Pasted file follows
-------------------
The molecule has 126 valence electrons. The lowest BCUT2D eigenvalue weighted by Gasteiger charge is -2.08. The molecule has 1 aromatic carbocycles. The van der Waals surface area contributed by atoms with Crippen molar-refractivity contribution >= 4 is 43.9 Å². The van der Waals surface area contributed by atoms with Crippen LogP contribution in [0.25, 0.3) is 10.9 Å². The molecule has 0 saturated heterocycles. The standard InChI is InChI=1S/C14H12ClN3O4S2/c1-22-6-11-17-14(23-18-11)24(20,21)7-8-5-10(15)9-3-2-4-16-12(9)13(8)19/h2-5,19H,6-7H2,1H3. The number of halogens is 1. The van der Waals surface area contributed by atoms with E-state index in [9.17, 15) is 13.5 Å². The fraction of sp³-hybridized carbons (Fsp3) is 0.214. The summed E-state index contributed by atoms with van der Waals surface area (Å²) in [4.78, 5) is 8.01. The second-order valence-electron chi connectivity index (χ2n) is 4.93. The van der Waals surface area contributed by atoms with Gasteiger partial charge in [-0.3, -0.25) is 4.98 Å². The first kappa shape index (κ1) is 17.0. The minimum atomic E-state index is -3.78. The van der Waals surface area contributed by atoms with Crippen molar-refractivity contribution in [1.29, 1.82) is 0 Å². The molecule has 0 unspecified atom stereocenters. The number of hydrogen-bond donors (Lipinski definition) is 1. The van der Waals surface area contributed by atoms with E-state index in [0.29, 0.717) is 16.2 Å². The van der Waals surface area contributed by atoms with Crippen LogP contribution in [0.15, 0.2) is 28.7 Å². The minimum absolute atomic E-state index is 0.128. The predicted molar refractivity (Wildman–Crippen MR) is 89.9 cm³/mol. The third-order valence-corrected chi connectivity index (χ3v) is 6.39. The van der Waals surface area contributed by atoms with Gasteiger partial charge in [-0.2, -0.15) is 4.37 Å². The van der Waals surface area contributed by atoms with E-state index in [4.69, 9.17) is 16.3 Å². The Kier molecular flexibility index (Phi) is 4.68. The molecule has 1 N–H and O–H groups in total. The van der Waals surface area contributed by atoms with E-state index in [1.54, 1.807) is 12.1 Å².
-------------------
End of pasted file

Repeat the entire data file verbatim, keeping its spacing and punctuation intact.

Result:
The molecule has 126 valence electrons. The lowest BCUT2D eigenvalue weighted by Gasteiger charge is -2.08. The molecule has 1 aromatic carbocycles. The van der Waals surface area contributed by atoms with Crippen molar-refractivity contribution >= 4 is 43.9 Å². The van der Waals surface area contributed by atoms with Crippen LogP contribution in [0.25, 0.3) is 10.9 Å². The molecule has 0 saturated heterocycles. The standard InChI is InChI=1S/C14H12ClN3O4S2/c1-22-6-11-17-14(23-18-11)24(20,21)7-8-5-10(15)9-3-2-4-16-12(9)13(8)19/h2-5,19H,6-7H2,1H3. The number of halogens is 1. The van der Waals surface area contributed by atoms with E-state index in [9.17, 15) is 13.5 Å². The fraction of sp³-hybridized carbons (Fsp3) is 0.214. The summed E-state index contributed by atoms with van der Waals surface area (Å²) in [4.78, 5) is 8.01. The second-order valence-electron chi connectivity index (χ2n) is 4.93. The van der Waals surface area contributed by atoms with Gasteiger partial charge in [-0.3, -0.25) is 4.98 Å². The first kappa shape index (κ1) is 17.0. The minimum atomic E-state index is -3.78. The van der Waals surface area contributed by atoms with Crippen molar-refractivity contribution in [1.29, 1.82) is 0 Å². The molecule has 0 unspecified atom stereocenters. The number of hydrogen-bond donors (Lipinski definition) is 1. The van der Waals surface area contributed by atoms with E-state index in [0.29, 0.717) is 16.2 Å². The van der Waals surface area contributed by atoms with Crippen LogP contribution in [0.15, 0.2) is 28.7 Å². The minimum absolute atomic E-state index is 0.128. The predicted molar refractivity (Wildman–Crippen MR) is 89.9 cm³/mol. The third-order valence-corrected chi connectivity index (χ3v) is 6.39. The van der Waals surface area contributed by atoms with Gasteiger partial charge in [-0.2, -0.15) is 4.37 Å². The van der Waals surface area contributed by atoms with E-state index in [4.69, 9.17) is 16.3 Å². The Kier molecular flexibility index (Phi) is 4.68. The molecule has 1 N–H and O–H groups in total. The van der Waals surface area contributed by atoms with E-state index in [1.54, 1.807) is 12.1 Å².